Parameterized Complexity Results for Exact Bayesian Network Structure Learning

Sebastian Ordyniak and Stefan Szeider

Journal of Artificial Intelligence Research, vol. 46, pp. 263-302, 2013.

A preliminary and shortened version appeared in the Proceedings of UAI 2010,
The 26th Conference on Uncertainty in Artificial Intelligence,
Catalina Island, California, USA, July 8-11, 2010. Peter Grünwald and Peter Spirtes (eds.), AUAI Press, Corvallis, pp. 401-408, 2010.


Bayesian network structure learning is the notoriously difficult problem of discovering a Bayesian network that optimally represents a given set of training data. In this paper we study the computational worst-case complexity of exact Bayesian network structure learning under graph theoretic restrictions on the (directed) super-structure. The super-structure is an undirected graph that contains as subgraphs the skeletons of solution networks. We introduce the directed super-structure as a natural generalization of its undirected counterpart. Our results apply to several variants of score-based Bayesian network structure learning where the score of a network decomposes into local scores of its nodes.

Results: We show that exact Bayesian network structure learning can be carried out in non-uniform polynomial time if the super-structure has bounded treewidth, and in linear time if in addition the super-structure has bounded maximum degree. Furthermore, we show that if the directed super-structure is acyclic, then exact Bayesian network structure learning can be carried out in quadratic time. We complement these positive results with a number of hardness results. We show that both restrictions (treewidth and degree) are essential and cannot be dropped without loosing uniform polynomial time tractability (subject to a complexity-theoretic assumption). Similarly, exact Bayesian network structure learning remains NP-hard for "almost acyclic" directed super-structures. Furthermore, we show that the restrictions remain essential if we do not search for a globally optimal network but aim to improve a given network by means of at most k arc additions, arc deletions, or arc reversals (k-neighborhood local search).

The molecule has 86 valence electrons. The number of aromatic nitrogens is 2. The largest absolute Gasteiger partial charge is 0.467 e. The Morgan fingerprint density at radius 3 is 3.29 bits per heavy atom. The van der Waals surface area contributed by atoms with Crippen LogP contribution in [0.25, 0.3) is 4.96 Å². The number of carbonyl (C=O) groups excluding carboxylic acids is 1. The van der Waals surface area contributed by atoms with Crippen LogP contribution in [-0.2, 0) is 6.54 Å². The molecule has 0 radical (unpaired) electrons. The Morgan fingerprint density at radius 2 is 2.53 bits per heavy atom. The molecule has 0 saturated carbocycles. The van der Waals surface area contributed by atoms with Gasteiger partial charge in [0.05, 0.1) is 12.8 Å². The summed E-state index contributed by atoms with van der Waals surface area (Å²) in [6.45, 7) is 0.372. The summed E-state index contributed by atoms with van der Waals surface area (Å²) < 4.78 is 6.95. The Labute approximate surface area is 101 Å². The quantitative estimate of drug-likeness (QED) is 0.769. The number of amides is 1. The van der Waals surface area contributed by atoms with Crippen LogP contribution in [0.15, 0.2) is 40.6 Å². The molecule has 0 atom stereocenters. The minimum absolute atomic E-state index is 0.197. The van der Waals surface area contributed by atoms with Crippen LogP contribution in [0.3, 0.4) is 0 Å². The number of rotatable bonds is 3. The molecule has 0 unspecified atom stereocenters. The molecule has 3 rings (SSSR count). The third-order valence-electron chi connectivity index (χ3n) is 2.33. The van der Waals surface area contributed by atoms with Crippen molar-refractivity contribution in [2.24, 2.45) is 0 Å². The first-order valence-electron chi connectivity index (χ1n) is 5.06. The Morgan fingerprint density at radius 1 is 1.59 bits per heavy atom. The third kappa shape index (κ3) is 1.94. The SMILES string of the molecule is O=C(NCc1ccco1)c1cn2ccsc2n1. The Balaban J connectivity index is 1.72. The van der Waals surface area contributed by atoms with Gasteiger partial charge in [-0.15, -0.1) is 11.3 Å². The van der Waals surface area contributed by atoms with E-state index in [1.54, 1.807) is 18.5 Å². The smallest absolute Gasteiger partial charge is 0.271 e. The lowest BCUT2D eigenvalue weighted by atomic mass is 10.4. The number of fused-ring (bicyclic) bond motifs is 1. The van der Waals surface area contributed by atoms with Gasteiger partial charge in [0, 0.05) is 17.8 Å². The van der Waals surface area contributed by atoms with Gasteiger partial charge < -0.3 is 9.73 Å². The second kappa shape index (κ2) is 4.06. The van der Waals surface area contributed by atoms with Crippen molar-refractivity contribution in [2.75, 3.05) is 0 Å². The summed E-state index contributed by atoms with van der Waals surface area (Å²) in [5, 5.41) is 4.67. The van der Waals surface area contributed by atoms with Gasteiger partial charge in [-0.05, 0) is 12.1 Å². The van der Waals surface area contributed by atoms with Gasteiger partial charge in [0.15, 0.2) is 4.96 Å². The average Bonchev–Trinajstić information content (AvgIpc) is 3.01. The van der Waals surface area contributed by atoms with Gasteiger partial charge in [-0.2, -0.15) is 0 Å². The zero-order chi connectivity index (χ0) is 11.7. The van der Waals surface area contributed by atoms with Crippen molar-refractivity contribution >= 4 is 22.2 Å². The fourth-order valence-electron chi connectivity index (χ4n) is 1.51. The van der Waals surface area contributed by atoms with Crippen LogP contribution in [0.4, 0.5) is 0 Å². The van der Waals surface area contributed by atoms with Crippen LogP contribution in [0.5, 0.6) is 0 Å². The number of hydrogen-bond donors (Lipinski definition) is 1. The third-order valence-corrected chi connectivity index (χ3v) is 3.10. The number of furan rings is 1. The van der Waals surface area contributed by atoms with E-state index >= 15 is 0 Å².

[Link to online paper]